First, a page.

In the end it came down to magic. I used Quicken Spell almost every round to get off two spells a round with Nakmander, and after the modification to the level, I was casting a lot of 7th, 8th, and 9th level spells during combat. One spell misfired, Nakmander's final spell, and it was the one that took him out. He was about to level a Finger of Death at either D'alton or Gonigi, I wasn't sure which one though, and instead, the spell misfired and destroyed the life sustaining qualities of air in the area, knocking most of the combatants unconscious. Kethranmeer would have been immune to it, but he had already died. D'alton stepped forward, at the urging of others, and coup de graced Nakmander to death. It didn't quite take, because Nakmander had Stoneskin on and Contingency: Greater Teleport on as well.

Now, maybe that is a cheap shot. But the purpose of Contingency is to cover your ass. You put Contingency: Stoneskin on if you know you might be getting into a fight. You put Contingency: Greater Teleport on if you know it might get hairy enough that you might not be able to extricate yourself from hostilities safely. Nakmander was a boss, and a very competent individual in a variety of fields, I thought it made sense that he would have Contingency in place and also come out to play with some gadgets. No one seemed to be bothered by Nakmander's exit or the use of Contingency, so I think we're ok.

Everyone seemed to really enjoy the fight, there was no real chance for them to sit around and dilly dally for fifteen minutes like they sometimes do. Kethranmeer stepped forward and Nakmander did as well, and the fight started. Kethranmeer and his hammer were a thorn in Nakmander's side, he continually attacked the sorcerers, only stepping away from them long enough to save D'alton's life with his "magic" hammer. Almost every spell Nakmander fired targeted Kethranmeer, and my beloved NPC with several thousand words of back story that he never got a chance to talk about, was reduced to a melted and twisted wreckage of a Soulless. He survived a Disintegrate spell, multiple bolts of black Lightning Bolt (not D'alton's shadow lightning, the real stuff) and purple Fireballs. In the end, it was a Cone of Cold that dropped him down far below his ability to stay standing.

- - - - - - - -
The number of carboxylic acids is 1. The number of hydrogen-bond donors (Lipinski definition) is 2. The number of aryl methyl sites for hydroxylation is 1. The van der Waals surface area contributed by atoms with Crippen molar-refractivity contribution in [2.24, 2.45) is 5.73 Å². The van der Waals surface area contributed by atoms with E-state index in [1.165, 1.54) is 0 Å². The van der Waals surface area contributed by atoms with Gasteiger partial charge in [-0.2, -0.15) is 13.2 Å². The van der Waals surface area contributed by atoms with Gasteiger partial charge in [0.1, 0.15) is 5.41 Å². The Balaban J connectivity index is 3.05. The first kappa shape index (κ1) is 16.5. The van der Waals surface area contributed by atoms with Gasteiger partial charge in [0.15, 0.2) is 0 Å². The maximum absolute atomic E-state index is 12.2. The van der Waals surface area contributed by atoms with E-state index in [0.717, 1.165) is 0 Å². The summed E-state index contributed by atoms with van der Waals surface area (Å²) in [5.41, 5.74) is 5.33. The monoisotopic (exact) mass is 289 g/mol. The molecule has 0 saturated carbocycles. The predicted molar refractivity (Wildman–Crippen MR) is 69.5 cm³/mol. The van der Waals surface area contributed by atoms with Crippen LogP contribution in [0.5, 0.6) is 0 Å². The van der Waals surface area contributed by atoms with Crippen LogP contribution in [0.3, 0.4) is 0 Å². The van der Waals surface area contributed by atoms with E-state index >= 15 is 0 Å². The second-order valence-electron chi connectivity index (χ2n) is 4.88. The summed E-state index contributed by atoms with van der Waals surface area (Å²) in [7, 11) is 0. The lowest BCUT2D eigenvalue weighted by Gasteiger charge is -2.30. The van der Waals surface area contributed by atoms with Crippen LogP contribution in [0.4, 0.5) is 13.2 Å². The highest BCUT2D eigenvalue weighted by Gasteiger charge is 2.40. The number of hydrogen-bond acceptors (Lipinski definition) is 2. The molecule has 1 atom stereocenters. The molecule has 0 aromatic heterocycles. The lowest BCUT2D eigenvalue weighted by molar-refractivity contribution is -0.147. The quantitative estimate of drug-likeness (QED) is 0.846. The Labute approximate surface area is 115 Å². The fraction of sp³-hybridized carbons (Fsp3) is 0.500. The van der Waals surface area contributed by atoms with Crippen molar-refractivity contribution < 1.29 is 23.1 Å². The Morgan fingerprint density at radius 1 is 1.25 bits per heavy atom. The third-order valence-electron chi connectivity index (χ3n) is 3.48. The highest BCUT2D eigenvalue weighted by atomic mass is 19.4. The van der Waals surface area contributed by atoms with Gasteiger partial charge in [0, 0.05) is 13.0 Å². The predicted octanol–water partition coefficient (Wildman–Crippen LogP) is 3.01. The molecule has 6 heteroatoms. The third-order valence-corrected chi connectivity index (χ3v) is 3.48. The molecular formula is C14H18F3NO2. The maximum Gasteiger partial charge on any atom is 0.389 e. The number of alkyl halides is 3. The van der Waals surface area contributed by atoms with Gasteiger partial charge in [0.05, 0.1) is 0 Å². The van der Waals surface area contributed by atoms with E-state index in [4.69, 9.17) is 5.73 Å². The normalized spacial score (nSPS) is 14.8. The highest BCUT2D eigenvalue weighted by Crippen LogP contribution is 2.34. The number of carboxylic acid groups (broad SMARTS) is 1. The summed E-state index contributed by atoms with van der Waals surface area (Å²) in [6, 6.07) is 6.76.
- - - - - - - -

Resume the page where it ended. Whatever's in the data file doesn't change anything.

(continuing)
After he fell, I read off the description I had prepared for such an event, and went to the bathroom. I'm not going to lie, I didn't have to pee, I needed to mourn. My first post on the blog was like May of 2009, it is now about a year and eight months later. I was very fond of Kethranmeer, I did not have a bunch of ideas I wanted to try out after he died, he was the idea I wanted to try out, the character I wanted to discover. When he fell in battle, the guys said nothing, which kind of twisted a knife in my heart, as if they said: Ok. Is it my turn yet? I even had Nakmander roar at them, asking if this was a high enough price to pay for the people of Kusseth and their safety. They did what amounted to a shrug in response to Nakmander's words. Later, Jeremy said that he was stunned and believed they had all been in shock, they'd never dealt with a death in the party. Whatever happened, I played Kethranmeer and Nakmander true to their natures and didn't hold back out of fondness for the warrior of steel flesh and mind.

Eric had noticed that Kethranmeer had been in rougher shape lately and had interpreted this as some inability to repair himself. Kethranmeer was a better electrician/Soulless repair man than Xein is an alchemist, just FYI. Heh. Perhaps the other guys noticed as well, but they didn't really vocalize it. I eventually told Eric that he isn't broken, that would be stupid and unbelievable. Somehow, after 140 years of fixing himself up he suddenly forgot how. No, I told Eric he was replacing pieces of himself with inferior parts. I hope that after reading the Rankethlek 101, it has become clear where Kethranmeer's wolf-iron parts went.